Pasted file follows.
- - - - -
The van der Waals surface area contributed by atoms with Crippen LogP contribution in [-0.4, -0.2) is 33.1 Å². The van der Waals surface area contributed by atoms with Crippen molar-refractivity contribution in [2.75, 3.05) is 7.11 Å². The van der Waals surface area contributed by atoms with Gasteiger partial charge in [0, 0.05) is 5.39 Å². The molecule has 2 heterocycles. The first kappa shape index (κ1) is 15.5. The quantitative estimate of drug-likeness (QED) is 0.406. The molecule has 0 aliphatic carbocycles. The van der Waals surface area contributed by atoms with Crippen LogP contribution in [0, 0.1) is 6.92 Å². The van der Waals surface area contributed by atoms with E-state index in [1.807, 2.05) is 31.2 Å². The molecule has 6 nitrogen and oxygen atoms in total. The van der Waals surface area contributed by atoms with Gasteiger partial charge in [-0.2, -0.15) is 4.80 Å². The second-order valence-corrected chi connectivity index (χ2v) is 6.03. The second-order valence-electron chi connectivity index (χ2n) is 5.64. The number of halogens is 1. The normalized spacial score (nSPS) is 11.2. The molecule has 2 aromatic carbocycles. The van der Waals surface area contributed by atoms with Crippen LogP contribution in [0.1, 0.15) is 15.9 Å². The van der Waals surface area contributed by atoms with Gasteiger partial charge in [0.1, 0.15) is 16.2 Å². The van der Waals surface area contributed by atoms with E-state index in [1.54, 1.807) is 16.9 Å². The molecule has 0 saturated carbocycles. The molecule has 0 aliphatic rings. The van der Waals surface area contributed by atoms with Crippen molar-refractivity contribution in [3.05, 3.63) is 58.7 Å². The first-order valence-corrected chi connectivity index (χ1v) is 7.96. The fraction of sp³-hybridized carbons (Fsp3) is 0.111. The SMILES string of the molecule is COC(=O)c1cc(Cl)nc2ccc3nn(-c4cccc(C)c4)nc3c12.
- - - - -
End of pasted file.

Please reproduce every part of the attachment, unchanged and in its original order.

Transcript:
The van der Waals surface area contributed by atoms with Crippen LogP contribution in [-0.4, -0.2) is 33.1 Å². The van der Waals surface area contributed by atoms with Crippen molar-refractivity contribution in [2.75, 3.05) is 7.11 Å². The van der Waals surface area contributed by atoms with Gasteiger partial charge in [0, 0.05) is 5.39 Å². The molecule has 2 heterocycles. The first kappa shape index (κ1) is 15.5. The quantitative estimate of drug-likeness (QED) is 0.406. The molecule has 0 aliphatic carbocycles. The van der Waals surface area contributed by atoms with Crippen LogP contribution in [0, 0.1) is 6.92 Å². The van der Waals surface area contributed by atoms with E-state index in [1.807, 2.05) is 31.2 Å². The molecule has 6 nitrogen and oxygen atoms in total. The van der Waals surface area contributed by atoms with Gasteiger partial charge in [-0.2, -0.15) is 4.80 Å². The second-order valence-corrected chi connectivity index (χ2v) is 6.03. The second-order valence-electron chi connectivity index (χ2n) is 5.64. The number of halogens is 1. The normalized spacial score (nSPS) is 11.2. The molecule has 2 aromatic carbocycles. The van der Waals surface area contributed by atoms with Crippen LogP contribution in [0.1, 0.15) is 15.9 Å². The van der Waals surface area contributed by atoms with Gasteiger partial charge in [0.1, 0.15) is 16.2 Å². The van der Waals surface area contributed by atoms with E-state index in [1.54, 1.807) is 16.9 Å². The molecule has 0 saturated carbocycles. The molecule has 0 aliphatic rings. The van der Waals surface area contributed by atoms with Crippen molar-refractivity contribution in [3.05, 3.63) is 58.7 Å². The first-order valence-corrected chi connectivity index (χ1v) is 7.96. The fraction of sp³-hybridized carbons (Fsp3) is 0.111. The SMILES string of the molecule is COC(=O)c1cc(Cl)nc2ccc3nn(-c4cccc(C)c4)nc3c12.